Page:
We have then performed inversions for dT and dFe following equations (1). First, one may note that positive dVs are associated with negative temperature variations and iron depletion. For instance, the temperature and iron anomalies associated to dVs=3% and z=0.03 are about dT=-150K and dFe=-1.25%, respectively. To compute values of dT and dFe in the uppermost mantle down to 300 km, we have used the global S-wave model S16RLBM (Woodhouse and Trampert, 1995). It turns out that the distributions of temperature and iron anomalies are well correlated to the observed surface tectonic. Below oceans and tectonic continents, the mantle is nearly homogeneous i.e., the mean values of dT and dFe are close to zero. On the other hand, down to z=250 km old cratons are significantly colder than average mantle and depleted in iron: the mean values of dT and dFe reach -300K and -2.7%, respectively. This result is important since depletion in iron induces positive buoyancy that may balance the negative buoyancy induced by low temperatures.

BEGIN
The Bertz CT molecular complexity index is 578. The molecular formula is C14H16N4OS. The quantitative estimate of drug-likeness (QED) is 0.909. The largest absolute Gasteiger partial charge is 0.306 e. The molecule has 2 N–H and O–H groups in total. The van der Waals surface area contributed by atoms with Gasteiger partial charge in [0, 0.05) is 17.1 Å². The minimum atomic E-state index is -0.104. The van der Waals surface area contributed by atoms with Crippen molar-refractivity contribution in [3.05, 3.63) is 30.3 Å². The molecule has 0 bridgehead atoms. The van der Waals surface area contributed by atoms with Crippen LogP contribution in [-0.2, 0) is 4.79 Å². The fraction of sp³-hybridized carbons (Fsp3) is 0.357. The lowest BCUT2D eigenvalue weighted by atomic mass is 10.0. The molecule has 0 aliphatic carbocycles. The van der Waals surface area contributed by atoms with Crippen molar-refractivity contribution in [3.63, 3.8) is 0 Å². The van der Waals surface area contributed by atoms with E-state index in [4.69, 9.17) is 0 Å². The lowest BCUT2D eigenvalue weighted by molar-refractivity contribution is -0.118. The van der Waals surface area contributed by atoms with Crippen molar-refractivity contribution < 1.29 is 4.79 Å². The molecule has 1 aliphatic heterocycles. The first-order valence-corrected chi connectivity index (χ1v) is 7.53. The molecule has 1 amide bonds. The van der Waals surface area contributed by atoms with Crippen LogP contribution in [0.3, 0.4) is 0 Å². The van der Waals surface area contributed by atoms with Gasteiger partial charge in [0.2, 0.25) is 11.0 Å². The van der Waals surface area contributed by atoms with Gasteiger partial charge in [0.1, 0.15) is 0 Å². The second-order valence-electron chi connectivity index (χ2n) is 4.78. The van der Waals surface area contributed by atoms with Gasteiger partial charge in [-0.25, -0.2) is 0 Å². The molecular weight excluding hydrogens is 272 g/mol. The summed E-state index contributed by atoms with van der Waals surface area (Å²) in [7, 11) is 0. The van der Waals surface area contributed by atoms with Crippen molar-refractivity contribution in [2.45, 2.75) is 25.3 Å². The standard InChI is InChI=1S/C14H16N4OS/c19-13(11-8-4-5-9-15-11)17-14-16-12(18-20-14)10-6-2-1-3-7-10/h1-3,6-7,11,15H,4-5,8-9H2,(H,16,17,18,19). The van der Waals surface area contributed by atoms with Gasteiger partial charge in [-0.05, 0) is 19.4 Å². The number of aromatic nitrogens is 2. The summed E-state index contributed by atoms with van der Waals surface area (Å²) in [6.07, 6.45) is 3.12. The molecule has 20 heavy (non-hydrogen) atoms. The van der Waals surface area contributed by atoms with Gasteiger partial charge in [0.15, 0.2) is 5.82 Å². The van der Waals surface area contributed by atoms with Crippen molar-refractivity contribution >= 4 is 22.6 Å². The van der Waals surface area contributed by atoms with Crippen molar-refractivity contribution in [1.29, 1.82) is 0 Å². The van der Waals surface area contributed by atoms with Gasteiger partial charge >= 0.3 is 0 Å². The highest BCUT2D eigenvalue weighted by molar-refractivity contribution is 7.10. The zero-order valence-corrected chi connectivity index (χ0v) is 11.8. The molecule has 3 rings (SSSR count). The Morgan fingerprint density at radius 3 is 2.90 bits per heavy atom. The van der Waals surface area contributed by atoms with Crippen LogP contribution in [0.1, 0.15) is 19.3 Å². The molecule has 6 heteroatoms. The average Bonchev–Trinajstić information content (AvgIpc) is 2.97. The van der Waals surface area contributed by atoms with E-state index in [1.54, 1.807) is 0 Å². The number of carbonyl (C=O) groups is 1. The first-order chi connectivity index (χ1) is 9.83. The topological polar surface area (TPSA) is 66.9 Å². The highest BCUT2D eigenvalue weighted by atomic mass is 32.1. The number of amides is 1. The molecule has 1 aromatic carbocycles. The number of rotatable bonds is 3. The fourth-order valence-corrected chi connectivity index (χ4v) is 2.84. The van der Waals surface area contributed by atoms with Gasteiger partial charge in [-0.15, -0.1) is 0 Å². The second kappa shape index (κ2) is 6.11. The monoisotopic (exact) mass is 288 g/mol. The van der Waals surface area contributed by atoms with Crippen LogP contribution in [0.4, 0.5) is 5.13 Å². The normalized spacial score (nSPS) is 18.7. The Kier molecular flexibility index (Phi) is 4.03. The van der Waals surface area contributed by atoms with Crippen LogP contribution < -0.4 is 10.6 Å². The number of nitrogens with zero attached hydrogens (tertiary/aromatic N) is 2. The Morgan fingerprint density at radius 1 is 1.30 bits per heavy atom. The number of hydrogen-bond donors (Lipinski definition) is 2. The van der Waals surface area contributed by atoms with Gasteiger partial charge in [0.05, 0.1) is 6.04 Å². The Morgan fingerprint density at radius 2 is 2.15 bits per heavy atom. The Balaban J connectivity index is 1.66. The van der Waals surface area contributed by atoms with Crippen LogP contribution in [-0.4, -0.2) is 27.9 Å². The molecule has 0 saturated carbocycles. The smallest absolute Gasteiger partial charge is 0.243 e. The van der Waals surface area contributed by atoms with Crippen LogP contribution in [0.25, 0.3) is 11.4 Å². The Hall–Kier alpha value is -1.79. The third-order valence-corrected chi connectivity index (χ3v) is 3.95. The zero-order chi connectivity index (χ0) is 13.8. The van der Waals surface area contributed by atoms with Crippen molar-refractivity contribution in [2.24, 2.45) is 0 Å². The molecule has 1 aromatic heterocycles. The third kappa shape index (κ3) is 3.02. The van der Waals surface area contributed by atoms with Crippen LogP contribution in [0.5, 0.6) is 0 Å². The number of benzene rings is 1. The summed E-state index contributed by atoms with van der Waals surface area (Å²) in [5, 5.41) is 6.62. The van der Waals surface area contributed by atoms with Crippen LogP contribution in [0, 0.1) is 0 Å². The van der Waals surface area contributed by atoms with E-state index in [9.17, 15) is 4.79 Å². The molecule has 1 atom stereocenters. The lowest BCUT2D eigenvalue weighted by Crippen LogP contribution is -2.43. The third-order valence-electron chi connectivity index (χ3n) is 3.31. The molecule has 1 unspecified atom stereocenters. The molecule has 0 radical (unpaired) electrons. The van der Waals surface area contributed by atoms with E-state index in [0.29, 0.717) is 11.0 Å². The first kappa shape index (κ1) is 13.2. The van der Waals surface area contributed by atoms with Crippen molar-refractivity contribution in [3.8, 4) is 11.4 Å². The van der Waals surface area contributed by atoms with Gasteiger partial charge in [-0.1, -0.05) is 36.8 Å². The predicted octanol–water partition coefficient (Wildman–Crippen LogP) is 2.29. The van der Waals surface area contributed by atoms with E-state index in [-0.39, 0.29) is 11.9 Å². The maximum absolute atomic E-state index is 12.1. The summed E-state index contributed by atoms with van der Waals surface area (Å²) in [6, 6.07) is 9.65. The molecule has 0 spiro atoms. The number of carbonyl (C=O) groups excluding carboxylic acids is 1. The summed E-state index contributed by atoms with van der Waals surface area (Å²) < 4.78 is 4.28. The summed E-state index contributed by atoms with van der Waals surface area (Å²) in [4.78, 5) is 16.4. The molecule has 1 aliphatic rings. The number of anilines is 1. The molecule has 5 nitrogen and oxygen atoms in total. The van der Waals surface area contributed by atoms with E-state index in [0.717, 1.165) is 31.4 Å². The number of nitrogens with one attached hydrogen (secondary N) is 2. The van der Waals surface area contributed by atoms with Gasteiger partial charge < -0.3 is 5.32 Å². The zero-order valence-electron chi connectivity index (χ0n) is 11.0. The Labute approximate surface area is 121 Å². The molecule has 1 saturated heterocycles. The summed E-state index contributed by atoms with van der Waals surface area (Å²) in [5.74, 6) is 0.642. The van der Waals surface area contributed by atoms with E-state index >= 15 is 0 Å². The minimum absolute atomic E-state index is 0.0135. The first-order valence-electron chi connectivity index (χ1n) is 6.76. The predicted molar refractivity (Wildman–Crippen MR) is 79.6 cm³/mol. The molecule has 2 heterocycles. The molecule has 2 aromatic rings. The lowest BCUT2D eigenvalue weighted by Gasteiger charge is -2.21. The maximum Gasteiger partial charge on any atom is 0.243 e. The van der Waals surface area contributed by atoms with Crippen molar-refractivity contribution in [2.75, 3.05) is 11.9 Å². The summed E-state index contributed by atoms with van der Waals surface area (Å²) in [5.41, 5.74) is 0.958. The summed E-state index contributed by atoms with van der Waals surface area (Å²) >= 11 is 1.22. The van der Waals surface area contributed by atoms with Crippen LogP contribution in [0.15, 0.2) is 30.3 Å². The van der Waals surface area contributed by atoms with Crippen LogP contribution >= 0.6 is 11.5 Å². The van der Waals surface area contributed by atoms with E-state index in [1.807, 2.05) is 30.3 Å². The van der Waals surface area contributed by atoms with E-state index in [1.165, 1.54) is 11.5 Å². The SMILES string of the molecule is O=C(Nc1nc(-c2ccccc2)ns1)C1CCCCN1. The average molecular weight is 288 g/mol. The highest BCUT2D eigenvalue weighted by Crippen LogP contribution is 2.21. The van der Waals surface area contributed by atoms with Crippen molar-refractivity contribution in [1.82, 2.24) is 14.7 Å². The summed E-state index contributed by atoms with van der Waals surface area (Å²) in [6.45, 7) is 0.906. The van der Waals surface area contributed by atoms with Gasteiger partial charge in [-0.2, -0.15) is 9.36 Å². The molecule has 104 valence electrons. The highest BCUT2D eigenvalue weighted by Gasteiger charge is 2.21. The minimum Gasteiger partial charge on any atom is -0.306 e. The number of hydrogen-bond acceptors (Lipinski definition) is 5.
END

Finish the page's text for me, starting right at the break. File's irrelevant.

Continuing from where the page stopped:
Results from the Galileo mission have increased the scientific interest in knowledge the internal structure of large icy satellites (e.g., Ganymede, Callisto, Titan, ...). An important question is the possible existence of a subsurface ocean, as it has been suggested in the case of Europa. Evolution of large icy satellites is controlled by heat transfer across the outer ice I layer. After the core overturn, a possible structure consists of a silicate core and a shell of molten ices. As the satellite cools down the primordial ocean crystallizes, and a solid cap grows at its top. If this outer layer is thick enough, convection is very likely to occur in it. To estimate the vigor and the efficiency of convection in the outer ice I layer, we have used the results of a recent two-dimensional numerical model of convection including variable viscosity (see thermal convection in a temperature-dependent viscosity fluid), and we have investigated the influence of parameters such as the rheological properties of ice I and the composition of the initial ocean.